Thursday, December 5, 2013

Nelson Mandela dead at 95

Nelson Mandela, the revered South African anti-apartheid icon who spent 27 years in prison, led his country to democracy and became its first black president, died Thursday at home. He was 95.

"He is now resting," said South African President Jacob Zuma. "He is now at peace."

"Our nation has lost its greatest son," he continued. "Our people have lost a father."

A state funeral will be held, and Zuma called for mourners to conduct themselves with "the dignity and respect" that Mandela personified.

The icon of the anti-apartheid movement and international human rights leader died Thursday. He was 95 years old.
"Wherever we are in the country, wherever we are in the world ... let us reaffirm his vision of a society in which none is exploited, oppressed or dispossessed by another," he said as tributes began pouring in from across the world.

President Obama said his first political action was an anti-apartheid protest inspired by Mandela, who "achieved more than could be expected of any man."

“I cannot fully imagine my own life without the example Nelson Mandela set," he said.

Though he was in power for only five years, Mandela was a figure of enormous moral influence the world over – a symbol of revolution, resistance and triumph over racial segregation.

He inspired a generation of activists, left celebrities and world leaders star-struck, won the Nobel Peace Prize and raised millions for humanitarian causes.

South Africa is still bedeviled by challenges, from class inequality to political corruption to AIDS. And with Mandela’s death, it has lost a beacon of optimism.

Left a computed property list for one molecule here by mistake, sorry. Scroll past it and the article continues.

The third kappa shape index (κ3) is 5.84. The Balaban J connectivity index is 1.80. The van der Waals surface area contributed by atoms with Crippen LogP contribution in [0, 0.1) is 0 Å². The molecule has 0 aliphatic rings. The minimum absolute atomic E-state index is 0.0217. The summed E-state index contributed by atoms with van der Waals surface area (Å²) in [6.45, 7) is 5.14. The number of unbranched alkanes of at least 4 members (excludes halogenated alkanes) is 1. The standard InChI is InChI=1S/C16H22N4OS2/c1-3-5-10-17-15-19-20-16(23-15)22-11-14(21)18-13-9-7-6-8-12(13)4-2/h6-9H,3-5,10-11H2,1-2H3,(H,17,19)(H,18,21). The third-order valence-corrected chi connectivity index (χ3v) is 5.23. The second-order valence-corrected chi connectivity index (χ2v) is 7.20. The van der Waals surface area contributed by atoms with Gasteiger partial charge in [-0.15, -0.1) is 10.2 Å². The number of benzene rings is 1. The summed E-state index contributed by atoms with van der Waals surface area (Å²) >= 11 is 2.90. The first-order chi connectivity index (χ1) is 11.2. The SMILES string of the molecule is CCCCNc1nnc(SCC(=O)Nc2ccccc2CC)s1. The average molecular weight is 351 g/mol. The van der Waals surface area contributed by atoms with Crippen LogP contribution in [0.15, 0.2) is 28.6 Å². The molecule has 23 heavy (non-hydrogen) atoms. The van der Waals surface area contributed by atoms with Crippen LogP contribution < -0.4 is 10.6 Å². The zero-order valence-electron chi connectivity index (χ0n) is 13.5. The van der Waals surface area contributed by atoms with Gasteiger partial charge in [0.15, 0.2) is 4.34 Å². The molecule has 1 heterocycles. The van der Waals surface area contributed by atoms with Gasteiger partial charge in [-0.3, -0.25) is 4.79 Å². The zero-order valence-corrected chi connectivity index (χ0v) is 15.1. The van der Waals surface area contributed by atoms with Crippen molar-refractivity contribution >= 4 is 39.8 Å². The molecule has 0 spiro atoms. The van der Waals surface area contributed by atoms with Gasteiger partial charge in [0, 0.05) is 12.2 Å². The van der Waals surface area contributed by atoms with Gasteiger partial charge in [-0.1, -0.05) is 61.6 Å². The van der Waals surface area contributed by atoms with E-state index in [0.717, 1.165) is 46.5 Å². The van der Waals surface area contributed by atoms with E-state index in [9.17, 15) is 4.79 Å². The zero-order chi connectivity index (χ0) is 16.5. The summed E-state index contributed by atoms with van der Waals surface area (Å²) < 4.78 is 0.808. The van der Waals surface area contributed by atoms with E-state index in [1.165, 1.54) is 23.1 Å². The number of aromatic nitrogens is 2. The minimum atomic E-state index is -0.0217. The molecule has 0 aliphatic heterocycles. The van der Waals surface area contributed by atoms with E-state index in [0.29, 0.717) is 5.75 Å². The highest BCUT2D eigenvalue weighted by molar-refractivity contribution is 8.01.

In his jailhouse memoirs, Mandela wrote that even after spending so many years in a Spartan cell on Robben Island – with one visitor a year and one letter every six months – he still had faith in human nature.

“No one is born hating another person because of the color of his skin, or his background, or his religion,” he wrote in “Long Walk to Freedom.”

“People must learn to hate, and if they can learn to hate, they can be taught to love, for love comes more naturally to the human heart than its opposite.” 

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Wednesday, December 4, 2013

Kim Kardashian Spotted Strolling (Literally) With Baby North West in New York City

Kim Kardashian Strolling in New York City

by Bruna Nessif

Kim Kardashian, North

Kim Kardashian was spotted spending her day in New York City with her beautiful baby girl North West, who was sheltered from the cold weather in her stroller, earlier today. Being the quite the fashion-forward duo, the mother-and-daughter pair coordinated by matching in all black. Well, kinda.
There's no telling what Nori was wearing, but her stroller and blanket matched Kim's all-black ensemble (no surprise there), so it was pretty stylish, regardless.

We also couldn't help but notice that the E! star seems to be letting her natural hair color grow out. Could she be going for a natural ombré? Or maybe we'll see her dark tresses make a comeback?

Kim and fiancé Kanye West made headlines today after a report claimed the pair were planning to tie the knot at the Palace of Versailles. Although the lavish ceremony doesn't seem too out of the ordinary for the glamorous couple, E! News learned that's not the case.